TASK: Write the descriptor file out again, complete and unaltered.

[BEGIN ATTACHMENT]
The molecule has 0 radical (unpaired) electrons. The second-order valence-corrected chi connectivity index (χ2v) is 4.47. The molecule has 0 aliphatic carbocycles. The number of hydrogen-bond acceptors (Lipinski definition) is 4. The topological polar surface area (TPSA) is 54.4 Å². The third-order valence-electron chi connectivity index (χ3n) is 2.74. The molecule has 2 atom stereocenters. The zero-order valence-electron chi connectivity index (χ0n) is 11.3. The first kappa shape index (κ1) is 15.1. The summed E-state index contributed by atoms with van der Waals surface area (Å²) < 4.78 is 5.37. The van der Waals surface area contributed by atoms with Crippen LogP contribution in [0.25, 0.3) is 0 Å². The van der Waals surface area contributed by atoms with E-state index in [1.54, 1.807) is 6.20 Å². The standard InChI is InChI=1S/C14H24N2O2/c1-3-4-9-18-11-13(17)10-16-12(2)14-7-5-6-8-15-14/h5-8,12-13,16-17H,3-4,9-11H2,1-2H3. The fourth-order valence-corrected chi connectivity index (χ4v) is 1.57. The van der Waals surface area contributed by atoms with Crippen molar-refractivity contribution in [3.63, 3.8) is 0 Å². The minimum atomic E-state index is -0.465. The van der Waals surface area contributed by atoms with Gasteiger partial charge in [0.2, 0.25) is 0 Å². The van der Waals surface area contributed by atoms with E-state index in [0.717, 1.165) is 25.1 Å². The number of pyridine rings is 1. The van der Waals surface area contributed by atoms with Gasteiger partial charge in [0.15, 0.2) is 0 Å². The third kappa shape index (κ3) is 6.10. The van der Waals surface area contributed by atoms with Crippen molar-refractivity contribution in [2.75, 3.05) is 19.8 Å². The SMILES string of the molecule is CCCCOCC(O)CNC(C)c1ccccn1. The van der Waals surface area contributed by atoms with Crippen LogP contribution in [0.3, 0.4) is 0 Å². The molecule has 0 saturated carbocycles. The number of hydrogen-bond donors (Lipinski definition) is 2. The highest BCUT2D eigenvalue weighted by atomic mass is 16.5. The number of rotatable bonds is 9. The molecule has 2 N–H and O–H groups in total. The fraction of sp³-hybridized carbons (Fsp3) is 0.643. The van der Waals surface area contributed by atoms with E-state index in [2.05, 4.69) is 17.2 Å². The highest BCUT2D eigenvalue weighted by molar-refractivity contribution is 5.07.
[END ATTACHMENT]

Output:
The molecule has 0 radical (unpaired) electrons. The second-order valence-corrected chi connectivity index (χ2v) is 4.47. The molecule has 0 aliphatic carbocycles. The number of hydrogen-bond acceptors (Lipinski definition) is 4. The topological polar surface area (TPSA) is 54.4 Å². The third-order valence-electron chi connectivity index (χ3n) is 2.74. The molecule has 2 atom stereocenters. The zero-order valence-electron chi connectivity index (χ0n) is 11.3. The first kappa shape index (κ1) is 15.1. The summed E-state index contributed by atoms with van der Waals surface area (Å²) < 4.78 is 5.37. The van der Waals surface area contributed by atoms with Crippen LogP contribution in [0.25, 0.3) is 0 Å². The van der Waals surface area contributed by atoms with E-state index in [1.54, 1.807) is 6.20 Å². The standard InChI is InChI=1S/C14H24N2O2/c1-3-4-9-18-11-13(17)10-16-12(2)14-7-5-6-8-15-14/h5-8,12-13,16-17H,3-4,9-11H2,1-2H3. The fourth-order valence-corrected chi connectivity index (χ4v) is 1.57. The van der Waals surface area contributed by atoms with Crippen molar-refractivity contribution in [3.63, 3.8) is 0 Å². The minimum atomic E-state index is -0.465. The van der Waals surface area contributed by atoms with Gasteiger partial charge in [0.2, 0.25) is 0 Å². The van der Waals surface area contributed by atoms with E-state index in [0.717, 1.165) is 25.1 Å². The number of pyridine rings is 1. The van der Waals surface area contributed by atoms with Gasteiger partial charge in [0.15, 0.2) is 0 Å². The third kappa shape index (κ3) is 6.10. The van der Waals surface area contributed by atoms with Crippen molar-refractivity contribution in [2.75, 3.05) is 19.8 Å². The SMILES string of the molecule is CCCCOCC(O)CNC(C)c1ccccn1. The van der Waals surface area contributed by atoms with Crippen LogP contribution in [0.3, 0.4) is 0 Å². The molecule has 0 saturated carbocycles. The number of hydrogen-bond donors (Lipinski definition) is 2. The highest BCUT2D eigenvalue weighted by atomic mass is 16.5. The number of rotatable bonds is 9. The molecule has 2 N–H and O–H groups in total. The fraction of sp³-hybridized carbons (Fsp3) is 0.643. The van der Waals surface area contributed by atoms with E-state index in [2.05, 4.69) is 17.2 Å². The highest BCUT2D eigenvalue weighted by molar-refractivity contribution is 5.07.